Here's a CIJ Fender Jaguar that had a dime sized chip right on the corner of the body at the control plate that I touched up this way. You can see it is just a shade off of a perfect match but is otherwise undetectable as a repair. As always, I use an airbrush for touchups.The trick is to carry the color out past the repair to blend it. In this case, the repair appeara as a shadow from the tone knob to trick the eye.


IMG_0258-2.jpg


IMG_0258.JPG
 
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GlasgowIbanezBass

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Thanks for the hints guys - I was thinking along the lines of bulking first but wanted to get the colour match totally right, and once I'd done a test piece, given that I had so much depth, I thought I could build up with layers of colour until I was completely happy and then stick bulk on, and once its higher up, another layer of colour and then clear all the way...

i guess that my idea of one of the nail varnishes being a thicker lacquer was supposed to go someway toward that, but its not thick enough.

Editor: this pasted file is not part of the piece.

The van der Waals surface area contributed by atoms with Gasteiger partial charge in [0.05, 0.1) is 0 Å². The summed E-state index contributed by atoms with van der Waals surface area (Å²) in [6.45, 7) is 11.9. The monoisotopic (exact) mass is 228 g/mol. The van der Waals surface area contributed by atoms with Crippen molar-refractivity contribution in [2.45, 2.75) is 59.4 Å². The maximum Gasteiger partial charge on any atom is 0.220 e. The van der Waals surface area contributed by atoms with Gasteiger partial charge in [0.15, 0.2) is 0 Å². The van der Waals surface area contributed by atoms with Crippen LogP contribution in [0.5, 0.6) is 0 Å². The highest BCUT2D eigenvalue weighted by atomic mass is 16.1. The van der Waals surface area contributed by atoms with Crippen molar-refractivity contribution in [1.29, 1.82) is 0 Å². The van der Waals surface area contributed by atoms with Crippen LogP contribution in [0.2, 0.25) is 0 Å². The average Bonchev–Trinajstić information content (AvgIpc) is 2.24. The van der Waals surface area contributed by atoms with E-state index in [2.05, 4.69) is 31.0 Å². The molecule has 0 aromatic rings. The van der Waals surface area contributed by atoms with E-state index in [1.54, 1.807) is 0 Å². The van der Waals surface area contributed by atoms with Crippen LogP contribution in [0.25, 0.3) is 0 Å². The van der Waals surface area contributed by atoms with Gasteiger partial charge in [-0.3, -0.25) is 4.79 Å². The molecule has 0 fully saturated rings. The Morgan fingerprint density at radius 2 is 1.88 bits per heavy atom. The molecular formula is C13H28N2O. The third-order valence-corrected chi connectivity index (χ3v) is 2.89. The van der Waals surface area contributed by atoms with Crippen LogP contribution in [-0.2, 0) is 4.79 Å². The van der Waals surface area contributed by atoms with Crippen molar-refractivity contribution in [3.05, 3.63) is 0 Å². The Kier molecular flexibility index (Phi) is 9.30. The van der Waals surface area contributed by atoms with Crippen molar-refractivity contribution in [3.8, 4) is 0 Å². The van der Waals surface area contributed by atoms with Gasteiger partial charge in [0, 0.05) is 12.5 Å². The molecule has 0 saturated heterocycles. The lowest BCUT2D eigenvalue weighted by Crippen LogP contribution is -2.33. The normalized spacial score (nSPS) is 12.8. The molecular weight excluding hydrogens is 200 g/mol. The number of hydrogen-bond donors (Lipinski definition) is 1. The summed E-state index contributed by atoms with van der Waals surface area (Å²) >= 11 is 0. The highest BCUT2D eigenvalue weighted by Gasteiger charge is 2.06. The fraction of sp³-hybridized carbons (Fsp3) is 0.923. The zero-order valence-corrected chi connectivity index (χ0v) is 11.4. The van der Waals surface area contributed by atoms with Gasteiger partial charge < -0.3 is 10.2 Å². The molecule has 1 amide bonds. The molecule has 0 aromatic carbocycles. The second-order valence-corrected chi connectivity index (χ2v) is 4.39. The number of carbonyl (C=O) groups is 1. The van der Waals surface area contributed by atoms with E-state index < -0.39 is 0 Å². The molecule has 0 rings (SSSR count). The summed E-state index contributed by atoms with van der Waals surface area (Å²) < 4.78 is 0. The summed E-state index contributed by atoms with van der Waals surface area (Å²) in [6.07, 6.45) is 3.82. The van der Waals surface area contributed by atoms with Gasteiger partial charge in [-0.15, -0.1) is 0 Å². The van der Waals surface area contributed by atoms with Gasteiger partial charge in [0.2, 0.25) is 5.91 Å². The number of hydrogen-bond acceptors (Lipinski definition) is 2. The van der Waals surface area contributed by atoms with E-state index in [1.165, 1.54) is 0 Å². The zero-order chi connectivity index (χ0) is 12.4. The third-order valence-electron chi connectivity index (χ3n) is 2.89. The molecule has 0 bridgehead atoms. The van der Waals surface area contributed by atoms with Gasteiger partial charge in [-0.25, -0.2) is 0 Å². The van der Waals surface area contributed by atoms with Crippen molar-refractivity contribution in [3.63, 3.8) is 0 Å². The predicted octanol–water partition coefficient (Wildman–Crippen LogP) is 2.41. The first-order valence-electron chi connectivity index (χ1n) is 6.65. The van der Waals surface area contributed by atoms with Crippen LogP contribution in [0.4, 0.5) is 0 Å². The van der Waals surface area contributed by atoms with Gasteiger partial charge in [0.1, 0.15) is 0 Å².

I've taken onboard the suggestion of using gel to build up some bulk first.

Experience on the lathe tells me that there's nothing sandpaper can't fix, even if you have to go back down the grit and start again. Steady wins the race.
 

Beebe

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What they said.

And I would consider chiseling out the damaged area to make a uniform rectangle or other attractive patch shape.

The remaining sections of finish within the damage-perimeter probably took a blow when the damage occured and may be compromised.
 

Old Verle Miller

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As Beebe said, this looks like a patch project, not a fill exercise, particularly since candyapple finishes involve very tricky depth/thickness issues.

In any patch project I wind up with several test finishes on pieces of wood that I'm going to make the final bare patch from. You carefully record every process detail for each of them and then after they've had a day or two to set, select which one is the closest to the finish on the body.

With the patch approach you also have the distinct advantage of being able to take off a fixed area of finish around the round or rectangular patch cutout area. That also gives you space to tend to the bare-wood joint until it's almost undetectable. Then you can blend the finish into the entire area.

And as stratisfied suggested, airbrushing will probably give you the best results.

YMMV!